Let's dive into a side-by-side comparison of these two grasses. We're looking at everything from cost and looks to how well they stand up to drought, shade, and foot traffic. Stick around to see which one comes out on top!
Between these two, Fine Fescue is typically on the pricier side with an average cost per square foot of $0.60. On a per pallet basis, which is usually how sod is sold, this comes out to roughly $300.00 per pallet.
Bermuda on the other hand, is a more moderately priced at $0.50 per square foot (on average). This comes out to around $250.00 per pallet.
Editor's note: It's important to remember that both of these are averages based on data from around the country so cost can vary depending on your location. Keep in mind this doesn't include other fees like delivery or installation.
Bermuda Grass needs abundant sunlight and generally requires at least 6 to 8 hours of full sun a day, struggling in shady conditions.
On the other hand, Fine Fescue stands out for shade tolerance, needing as little as 3 to 4 hours of direct sun each day and flourishing even in heavily shaded lawn areas.
When choosing between sods like Bermuda (pictured lefttop) and Fine Fescue (pictured rightbottom), personal preference plays a significant role, but understanding the nuances of each type's appearance can guide your decision. Here's what to consider:
Bermuda Grass shines in a brilliant green and has a fine, tight knit, offering a lawn that's both springy to the touch and tough enough for kids and pets.
Fine Fescue is all about the delicate look and feel; its fine blades knit together for a soft, green pasture that's easy on the eyes and gentle for your soles.
Bermuda Grass is highly drought-resistant, thriving in hot, dry climates and bouncing back robustly from water deficits.
On the other hand, Fine Fescue is one of the more drought tolerant among cool-season grasses, able to survive dry conditions with minimal watering.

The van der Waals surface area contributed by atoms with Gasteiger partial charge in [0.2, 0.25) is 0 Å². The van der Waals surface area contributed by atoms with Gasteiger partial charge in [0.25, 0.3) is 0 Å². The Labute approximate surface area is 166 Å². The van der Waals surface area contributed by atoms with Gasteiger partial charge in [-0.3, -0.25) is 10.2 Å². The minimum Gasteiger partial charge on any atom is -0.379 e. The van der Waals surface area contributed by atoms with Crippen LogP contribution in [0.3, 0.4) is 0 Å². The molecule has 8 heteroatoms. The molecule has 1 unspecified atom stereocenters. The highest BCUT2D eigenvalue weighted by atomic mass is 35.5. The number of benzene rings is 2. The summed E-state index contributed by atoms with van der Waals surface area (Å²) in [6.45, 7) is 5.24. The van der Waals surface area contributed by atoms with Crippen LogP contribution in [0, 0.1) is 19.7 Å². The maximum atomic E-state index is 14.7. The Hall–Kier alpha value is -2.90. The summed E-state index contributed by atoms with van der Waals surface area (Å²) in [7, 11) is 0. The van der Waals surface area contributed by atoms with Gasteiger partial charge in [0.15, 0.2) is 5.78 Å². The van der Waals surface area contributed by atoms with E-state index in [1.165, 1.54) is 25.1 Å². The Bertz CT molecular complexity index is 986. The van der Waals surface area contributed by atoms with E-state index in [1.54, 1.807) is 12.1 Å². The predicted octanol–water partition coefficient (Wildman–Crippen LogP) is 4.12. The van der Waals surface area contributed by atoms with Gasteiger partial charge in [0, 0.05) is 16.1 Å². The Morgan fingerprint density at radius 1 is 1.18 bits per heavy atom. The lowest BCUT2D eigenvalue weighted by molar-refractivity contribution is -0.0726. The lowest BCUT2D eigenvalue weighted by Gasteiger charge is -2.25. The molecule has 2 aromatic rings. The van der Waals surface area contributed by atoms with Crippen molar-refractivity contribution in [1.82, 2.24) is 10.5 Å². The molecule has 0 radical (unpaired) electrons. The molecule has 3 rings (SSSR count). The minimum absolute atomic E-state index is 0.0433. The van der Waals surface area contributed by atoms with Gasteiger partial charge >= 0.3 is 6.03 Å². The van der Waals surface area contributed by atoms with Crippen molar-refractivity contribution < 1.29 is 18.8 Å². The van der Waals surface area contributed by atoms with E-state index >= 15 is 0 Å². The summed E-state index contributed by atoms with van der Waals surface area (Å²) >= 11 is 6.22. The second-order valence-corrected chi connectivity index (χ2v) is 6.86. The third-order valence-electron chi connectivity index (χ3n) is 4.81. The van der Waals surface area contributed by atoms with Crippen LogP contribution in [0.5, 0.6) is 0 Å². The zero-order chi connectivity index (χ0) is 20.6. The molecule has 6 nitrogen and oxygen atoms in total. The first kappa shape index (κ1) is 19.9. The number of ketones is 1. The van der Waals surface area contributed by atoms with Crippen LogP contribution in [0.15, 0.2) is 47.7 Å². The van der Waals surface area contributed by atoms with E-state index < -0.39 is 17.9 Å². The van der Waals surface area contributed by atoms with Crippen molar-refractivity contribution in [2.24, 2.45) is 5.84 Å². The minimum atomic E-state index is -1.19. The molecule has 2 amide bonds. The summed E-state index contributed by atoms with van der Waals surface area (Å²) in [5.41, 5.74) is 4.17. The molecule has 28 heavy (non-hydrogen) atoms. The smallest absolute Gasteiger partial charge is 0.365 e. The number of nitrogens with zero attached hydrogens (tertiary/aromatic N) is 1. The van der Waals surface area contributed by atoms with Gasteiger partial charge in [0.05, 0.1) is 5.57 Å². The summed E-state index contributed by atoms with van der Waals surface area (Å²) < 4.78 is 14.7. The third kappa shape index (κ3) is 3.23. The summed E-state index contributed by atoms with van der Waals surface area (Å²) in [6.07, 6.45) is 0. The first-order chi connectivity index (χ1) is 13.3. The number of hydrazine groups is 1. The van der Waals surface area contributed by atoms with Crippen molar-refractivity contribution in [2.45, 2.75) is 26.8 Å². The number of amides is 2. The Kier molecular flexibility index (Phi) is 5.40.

Takeaway: If you're located in a somewhat dry and arid geographic region and are looking for a grass that can handle drought-like conditions, Bermuda is the better option between Bermuda and Fine Fescue.
Bermuda is well-suited for growth in warm or moderate climates. The ideal temperature range for laying Bermuda sod is between 75°F and 90°F.
Fine Fescue generally grows better in cool or moderate climates. When it comes to laying sod, the ideal range for Fine Fescue is between 60°F and 75°F. If you choose to lay outside of the ideal range, you can still have success, but it may take a longer time to esablish and require a bit more maintenance.
As you may have noticed, both Bermuda and Fine Fescue thrive under pretty similar climatic conditions!
Bermuda Grass excels under high foot traffic, its dense growth and quick recovery rate making it a go-to choice for sports fields and active lawns.
On the other hand, Fine Fescue has lower traffic tolerance and is best for ornamental areas or yards that don’t see intense games and heavy footfall.
Takeaway: If you're looking for a grass that can handle heavy foot traffic, Bermuda is the better option between Bermuda and Fine Fescue.
Bermuda grass is a fast-establishing, aggressive grower, known for its fine texture and resilience, thriving in hot, sunny environments.
Fine Fescue is slow to establish but eventually forms a low-growing, fine-textured turf that's shade-tolerant and suited for cooler climates or less trafficked areas.
Net, net - if you're looking for a grass that establishes quickly, Bermuda is the way to go.
Pest & Disease Resistance
Bermuda Grass shows good pest resistance, especially to grubs, but can be vulnerable to diseases such as dollar spot and spring dead spot without proper care.
Fine Fescue, while resistant to most common pests, can sometimes be troubled by red thread and other fungal diseases, particularly in damp conditions. Overall, it's a solid choice if you're worried about pests.
TLDR - if you're looking for a grass that wards off pests and disease, they are pretty similar in this respect, so feel free to go with either one!
Let's Pick a Winner
Alright it's time to count the scores up.
Most blogs or articles are going to give you a wishy washy "it's up to you" speil. That is definitely true. You'll need to choose based on your geographic conditions and what you like most looks-wise.
That being said, if we just compare the scores based on the following measures. Higher is better in this case.
All in all, Bermuda comes out on top with a score of 43/60 versus 38/60 for Fine Fescue.
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